My world was turned upside down in April 2016. My derm in Redding, California had, for years, assured me that “that spot”on my back left shoulder was nothing more than a cherry angioma (blood red in color and non-cancerous). Many, many people have cherry angiomas “CA” and they are nothing to worry about unless…unless there’s a melanoma resting below the surface. That was the case with me, even though I’d had the CA for years. Gray tinged capillaries around the base of the CA were the tip off that something was going on. Indeed it was! Biopsy and melanoma of 1.5 mm depth, not in situ, and possible metastasis.
I was referred to UCSF and Dr. Adil Daud. That has been the greatest gift on my journey. Dr. Daud ordered a PET scan to see if indeed there was any metastasis. A sentinel node under my left arm lit up on the PET. I had a subsequent fine needle aspiration of the node and it was positive for melanoma. Scary – actually, beyond scary! Dr. Daud then had me see a surgeon, Dr. Michael Alvarado, who, together with Dr. Daud, suggested I have all nodes removed. So, June 16, 2016 I had 22 nodes removed. Biopsy revealed just the one node was positive for melanoma. A blessing.
At this point I had a choice of observation for five years, including two PET scans a year or a clinical trial. The trial was testing the preventative effects (if any) of Keytruda v. a placebo. The trial, a double blind study, would involve 18 infusions over the course of one year, plus quarterly CT scans. I chose the trial as it provided the highest level of surveillance along with regular contact with Dr. Daud and the melanoma team at UCSF.
To date, I have completed 15 infusions and all scans have been clear. I do not know, nor does UCSF, if I am on the placebo or Keytruda. I have no side effects, but that does not automatically translate into my being on the placebo, as many people have no side effects with Keytruda.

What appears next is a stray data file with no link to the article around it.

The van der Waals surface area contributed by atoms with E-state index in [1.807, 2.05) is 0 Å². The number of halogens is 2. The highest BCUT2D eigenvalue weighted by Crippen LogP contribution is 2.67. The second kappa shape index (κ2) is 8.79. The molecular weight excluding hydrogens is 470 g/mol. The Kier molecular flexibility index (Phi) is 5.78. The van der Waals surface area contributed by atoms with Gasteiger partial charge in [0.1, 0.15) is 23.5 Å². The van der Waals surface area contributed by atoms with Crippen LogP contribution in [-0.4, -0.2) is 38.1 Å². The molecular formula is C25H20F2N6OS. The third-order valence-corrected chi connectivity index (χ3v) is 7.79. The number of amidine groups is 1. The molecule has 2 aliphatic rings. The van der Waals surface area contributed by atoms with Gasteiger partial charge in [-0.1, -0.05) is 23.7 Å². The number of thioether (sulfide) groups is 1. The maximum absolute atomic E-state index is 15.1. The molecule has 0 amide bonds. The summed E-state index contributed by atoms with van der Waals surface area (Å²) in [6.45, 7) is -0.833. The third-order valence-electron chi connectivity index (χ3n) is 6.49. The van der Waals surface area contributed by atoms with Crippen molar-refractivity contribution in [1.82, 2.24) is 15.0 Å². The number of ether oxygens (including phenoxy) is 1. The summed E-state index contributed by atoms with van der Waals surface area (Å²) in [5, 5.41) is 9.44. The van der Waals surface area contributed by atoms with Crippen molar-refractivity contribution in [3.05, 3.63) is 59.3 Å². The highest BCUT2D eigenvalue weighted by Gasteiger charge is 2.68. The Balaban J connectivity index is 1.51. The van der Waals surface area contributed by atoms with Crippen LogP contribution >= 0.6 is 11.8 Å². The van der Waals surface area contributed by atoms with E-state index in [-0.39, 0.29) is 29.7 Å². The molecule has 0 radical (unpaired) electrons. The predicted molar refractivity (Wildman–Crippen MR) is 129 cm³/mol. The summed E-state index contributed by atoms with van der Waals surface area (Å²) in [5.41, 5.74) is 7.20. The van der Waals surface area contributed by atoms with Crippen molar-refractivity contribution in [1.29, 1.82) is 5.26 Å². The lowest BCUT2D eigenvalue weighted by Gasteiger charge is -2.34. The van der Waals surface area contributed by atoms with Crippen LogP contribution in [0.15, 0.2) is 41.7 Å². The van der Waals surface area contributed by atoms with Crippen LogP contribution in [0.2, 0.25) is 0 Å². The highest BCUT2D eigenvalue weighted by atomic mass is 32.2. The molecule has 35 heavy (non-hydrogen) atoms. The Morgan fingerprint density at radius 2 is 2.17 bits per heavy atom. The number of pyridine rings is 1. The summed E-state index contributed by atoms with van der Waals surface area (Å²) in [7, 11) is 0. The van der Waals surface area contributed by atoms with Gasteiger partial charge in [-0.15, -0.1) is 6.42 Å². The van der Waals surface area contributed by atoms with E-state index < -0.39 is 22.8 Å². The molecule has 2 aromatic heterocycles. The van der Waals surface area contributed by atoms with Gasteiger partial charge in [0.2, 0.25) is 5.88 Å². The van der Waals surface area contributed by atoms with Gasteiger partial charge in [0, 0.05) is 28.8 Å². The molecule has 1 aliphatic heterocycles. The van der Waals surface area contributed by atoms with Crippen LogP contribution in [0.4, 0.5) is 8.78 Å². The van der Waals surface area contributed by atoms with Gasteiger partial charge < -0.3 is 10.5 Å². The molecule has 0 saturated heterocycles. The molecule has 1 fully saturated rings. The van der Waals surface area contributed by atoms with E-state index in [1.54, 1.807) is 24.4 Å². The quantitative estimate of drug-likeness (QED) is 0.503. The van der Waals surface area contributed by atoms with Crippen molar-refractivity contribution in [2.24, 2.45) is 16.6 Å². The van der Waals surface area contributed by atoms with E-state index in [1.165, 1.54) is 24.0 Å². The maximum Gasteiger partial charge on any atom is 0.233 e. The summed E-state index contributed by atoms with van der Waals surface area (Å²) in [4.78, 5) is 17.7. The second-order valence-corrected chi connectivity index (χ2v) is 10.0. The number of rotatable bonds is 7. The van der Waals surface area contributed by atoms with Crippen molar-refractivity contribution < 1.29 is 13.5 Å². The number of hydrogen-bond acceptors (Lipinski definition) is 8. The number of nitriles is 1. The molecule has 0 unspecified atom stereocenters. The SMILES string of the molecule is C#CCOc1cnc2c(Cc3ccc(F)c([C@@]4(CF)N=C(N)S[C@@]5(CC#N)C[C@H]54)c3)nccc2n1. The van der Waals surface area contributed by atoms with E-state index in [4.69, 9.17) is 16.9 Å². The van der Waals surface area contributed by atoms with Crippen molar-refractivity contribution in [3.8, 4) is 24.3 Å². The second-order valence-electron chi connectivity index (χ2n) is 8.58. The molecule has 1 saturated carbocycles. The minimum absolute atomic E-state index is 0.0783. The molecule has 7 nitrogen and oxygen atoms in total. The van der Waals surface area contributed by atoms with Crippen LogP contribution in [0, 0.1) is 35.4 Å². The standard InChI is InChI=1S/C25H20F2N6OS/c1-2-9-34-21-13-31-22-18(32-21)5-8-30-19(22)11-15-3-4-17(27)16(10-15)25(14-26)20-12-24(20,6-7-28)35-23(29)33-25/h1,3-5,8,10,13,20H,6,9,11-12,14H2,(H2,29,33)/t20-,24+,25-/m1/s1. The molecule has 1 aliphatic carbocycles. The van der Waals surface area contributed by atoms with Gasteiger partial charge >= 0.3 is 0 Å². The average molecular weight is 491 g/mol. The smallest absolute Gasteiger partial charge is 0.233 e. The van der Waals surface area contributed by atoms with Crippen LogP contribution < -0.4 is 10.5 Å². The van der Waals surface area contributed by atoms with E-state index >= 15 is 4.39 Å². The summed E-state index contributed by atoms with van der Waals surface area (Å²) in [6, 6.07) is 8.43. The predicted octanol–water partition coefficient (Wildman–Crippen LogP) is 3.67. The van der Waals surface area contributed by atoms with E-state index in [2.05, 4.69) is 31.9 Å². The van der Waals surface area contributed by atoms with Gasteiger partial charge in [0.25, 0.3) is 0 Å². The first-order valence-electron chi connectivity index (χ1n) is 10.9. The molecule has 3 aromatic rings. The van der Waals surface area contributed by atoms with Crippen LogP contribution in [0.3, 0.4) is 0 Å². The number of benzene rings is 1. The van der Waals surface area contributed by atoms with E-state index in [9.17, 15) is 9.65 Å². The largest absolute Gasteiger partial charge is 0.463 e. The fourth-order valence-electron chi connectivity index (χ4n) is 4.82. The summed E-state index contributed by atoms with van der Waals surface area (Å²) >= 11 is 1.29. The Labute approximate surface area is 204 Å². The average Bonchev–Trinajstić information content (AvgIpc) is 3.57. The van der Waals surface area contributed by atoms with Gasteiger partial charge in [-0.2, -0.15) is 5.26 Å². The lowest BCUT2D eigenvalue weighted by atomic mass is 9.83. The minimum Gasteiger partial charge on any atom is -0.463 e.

Despite my “so far, so good” status, I am not naive; I know that melanoma is a bugger and can run around and land just about wherever and whenever it wants. But, with regular scans and a pantry full of new and ever-more effective therapies, I need not live in fear. I refuse to do that. In fact, I live joyously – in love with my wife, my children, my grandchildren, great-grandchild, and dear friends. I exercise like a demon, eat right (ok, too many oatmeal cookies), I stopped drinking cold turkey, pray daily, receive weekly therapy from a psychologist, and meditate (still learning).
First and foremost, I thank the Lord and all those angels who have helped me grow and learn this past year-plus. I thought, upon diagnosis, that the days and months ahead would be the worst of my life. HA! They’ve been the best of my life! I have learned to genuinely appreciate life. We are alive today – no one…absolutely no one – is guaranteed tomorrow!
I wish all my fellow journeymen and women nothing but the very best. We are here for each other, always.